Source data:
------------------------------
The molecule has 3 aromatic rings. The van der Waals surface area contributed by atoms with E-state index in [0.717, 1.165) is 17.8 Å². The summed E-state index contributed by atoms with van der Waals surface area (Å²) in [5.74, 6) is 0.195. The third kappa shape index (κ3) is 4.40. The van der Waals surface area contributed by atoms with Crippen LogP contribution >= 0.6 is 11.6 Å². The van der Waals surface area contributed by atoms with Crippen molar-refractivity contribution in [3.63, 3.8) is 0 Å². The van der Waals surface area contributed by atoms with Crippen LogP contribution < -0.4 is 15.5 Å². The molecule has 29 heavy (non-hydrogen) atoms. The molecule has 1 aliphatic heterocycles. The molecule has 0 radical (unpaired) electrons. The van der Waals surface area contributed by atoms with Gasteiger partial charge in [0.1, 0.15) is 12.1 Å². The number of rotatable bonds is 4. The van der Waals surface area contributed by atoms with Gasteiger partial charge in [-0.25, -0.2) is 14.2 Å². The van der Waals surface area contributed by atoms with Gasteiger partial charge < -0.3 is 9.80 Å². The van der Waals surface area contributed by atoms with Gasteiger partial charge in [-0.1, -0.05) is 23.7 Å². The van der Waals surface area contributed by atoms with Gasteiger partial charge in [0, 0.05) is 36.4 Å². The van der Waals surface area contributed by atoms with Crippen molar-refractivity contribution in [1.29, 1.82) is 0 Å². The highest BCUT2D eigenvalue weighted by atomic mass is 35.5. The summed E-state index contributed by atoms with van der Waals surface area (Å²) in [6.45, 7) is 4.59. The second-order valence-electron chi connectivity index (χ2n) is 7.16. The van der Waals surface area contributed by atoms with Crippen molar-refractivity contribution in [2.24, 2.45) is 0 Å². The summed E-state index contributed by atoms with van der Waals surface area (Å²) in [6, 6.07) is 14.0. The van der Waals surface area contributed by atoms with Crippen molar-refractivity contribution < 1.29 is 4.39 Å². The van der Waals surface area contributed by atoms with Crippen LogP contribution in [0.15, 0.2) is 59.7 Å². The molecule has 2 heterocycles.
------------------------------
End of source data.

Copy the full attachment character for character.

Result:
The molecule has 3 aromatic rings. The van der Waals surface area contributed by atoms with E-state index in [0.717, 1.165) is 17.8 Å². The summed E-state index contributed by atoms with van der Waals surface area (Å²) in [5.74, 6) is 0.195. The third kappa shape index (κ3) is 4.40. The van der Waals surface area contributed by atoms with Crippen LogP contribution >= 0.6 is 11.6 Å². The van der Waals surface area contributed by atoms with Crippen molar-refractivity contribution in [3.63, 3.8) is 0 Å². The van der Waals surface area contributed by atoms with Crippen LogP contribution < -0.4 is 15.5 Å². The molecule has 29 heavy (non-hydrogen) atoms. The molecule has 1 aliphatic heterocycles. The molecule has 0 radical (unpaired) electrons. The van der Waals surface area contributed by atoms with Gasteiger partial charge in [0.1, 0.15) is 12.1 Å². The number of rotatable bonds is 4. The van der Waals surface area contributed by atoms with Gasteiger partial charge in [-0.25, -0.2) is 14.2 Å². The van der Waals surface area contributed by atoms with Gasteiger partial charge < -0.3 is 9.80 Å². The van der Waals surface area contributed by atoms with Gasteiger partial charge in [-0.1, -0.05) is 23.7 Å². The van der Waals surface area contributed by atoms with Gasteiger partial charge in [0, 0.05) is 36.4 Å². The van der Waals surface area contributed by atoms with Crippen molar-refractivity contribution in [1.29, 1.82) is 0 Å². The highest BCUT2D eigenvalue weighted by atomic mass is 35.5. The summed E-state index contributed by atoms with van der Waals surface area (Å²) in [6.45, 7) is 4.59. The second-order valence-electron chi connectivity index (χ2n) is 7.16. The van der Waals surface area contributed by atoms with Crippen molar-refractivity contribution in [2.24, 2.45) is 0 Å². The summed E-state index contributed by atoms with van der Waals surface area (Å²) in [6, 6.07) is 14.0. The van der Waals surface area contributed by atoms with Crippen molar-refractivity contribution < 1.29 is 4.39 Å². The van der Waals surface area contributed by atoms with Crippen LogP contribution in [0.15, 0.2) is 59.7 Å². The molecule has 2 heterocycles.